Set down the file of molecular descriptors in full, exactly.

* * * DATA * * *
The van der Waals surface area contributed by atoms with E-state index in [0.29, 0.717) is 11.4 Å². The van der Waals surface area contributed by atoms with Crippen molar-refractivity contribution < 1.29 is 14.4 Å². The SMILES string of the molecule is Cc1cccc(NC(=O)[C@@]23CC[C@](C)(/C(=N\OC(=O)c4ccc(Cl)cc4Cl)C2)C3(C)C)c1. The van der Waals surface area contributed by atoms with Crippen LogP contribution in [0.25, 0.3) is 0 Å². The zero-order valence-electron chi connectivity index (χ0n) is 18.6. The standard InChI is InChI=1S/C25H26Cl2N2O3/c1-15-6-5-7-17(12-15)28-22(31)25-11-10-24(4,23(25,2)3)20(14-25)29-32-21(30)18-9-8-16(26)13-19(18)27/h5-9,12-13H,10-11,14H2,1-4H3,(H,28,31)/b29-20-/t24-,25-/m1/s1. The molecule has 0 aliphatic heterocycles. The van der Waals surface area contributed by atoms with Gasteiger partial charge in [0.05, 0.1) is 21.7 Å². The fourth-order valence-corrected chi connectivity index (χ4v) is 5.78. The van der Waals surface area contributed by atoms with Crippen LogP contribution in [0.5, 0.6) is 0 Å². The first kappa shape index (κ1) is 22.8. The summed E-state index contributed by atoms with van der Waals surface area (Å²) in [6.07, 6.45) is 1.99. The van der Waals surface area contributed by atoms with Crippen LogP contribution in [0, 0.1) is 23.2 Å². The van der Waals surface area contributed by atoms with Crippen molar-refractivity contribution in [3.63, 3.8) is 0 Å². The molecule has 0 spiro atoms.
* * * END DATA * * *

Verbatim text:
The van der Waals surface area contributed by atoms with E-state index in [0.29, 0.717) is 11.4 Å². The van der Waals surface area contributed by atoms with Crippen molar-refractivity contribution < 1.29 is 14.4 Å². The SMILES string of the molecule is Cc1cccc(NC(=O)[C@@]23CC[C@](C)(/C(=N\OC(=O)c4ccc(Cl)cc4Cl)C2)C3(C)C)c1. The van der Waals surface area contributed by atoms with Crippen LogP contribution in [0.25, 0.3) is 0 Å². The zero-order valence-electron chi connectivity index (χ0n) is 18.6. The standard InChI is InChI=1S/C25H26Cl2N2O3/c1-15-6-5-7-17(12-15)28-22(31)25-11-10-24(4,23(25,2)3)20(14-25)29-32-21(30)18-9-8-16(26)13-19(18)27/h5-9,12-13H,10-11,14H2,1-4H3,(H,28,31)/b29-20-/t24-,25-/m1/s1. The molecule has 0 aliphatic heterocycles. The van der Waals surface area contributed by atoms with Gasteiger partial charge in [0.05, 0.1) is 21.7 Å². The fourth-order valence-corrected chi connectivity index (χ4v) is 5.78. The van der Waals surface area contributed by atoms with Crippen LogP contribution in [0.5, 0.6) is 0 Å². The first kappa shape index (κ1) is 22.8. The summed E-state index contributed by atoms with van der Waals surface area (Å²) in [6.07, 6.45) is 1.99. The van der Waals surface area contributed by atoms with Crippen LogP contribution in [0, 0.1) is 23.2 Å². The van der Waals surface area contributed by atoms with Crippen molar-refractivity contribution in [3.63, 3.8) is 0 Å². The molecule has 0 spiro atoms.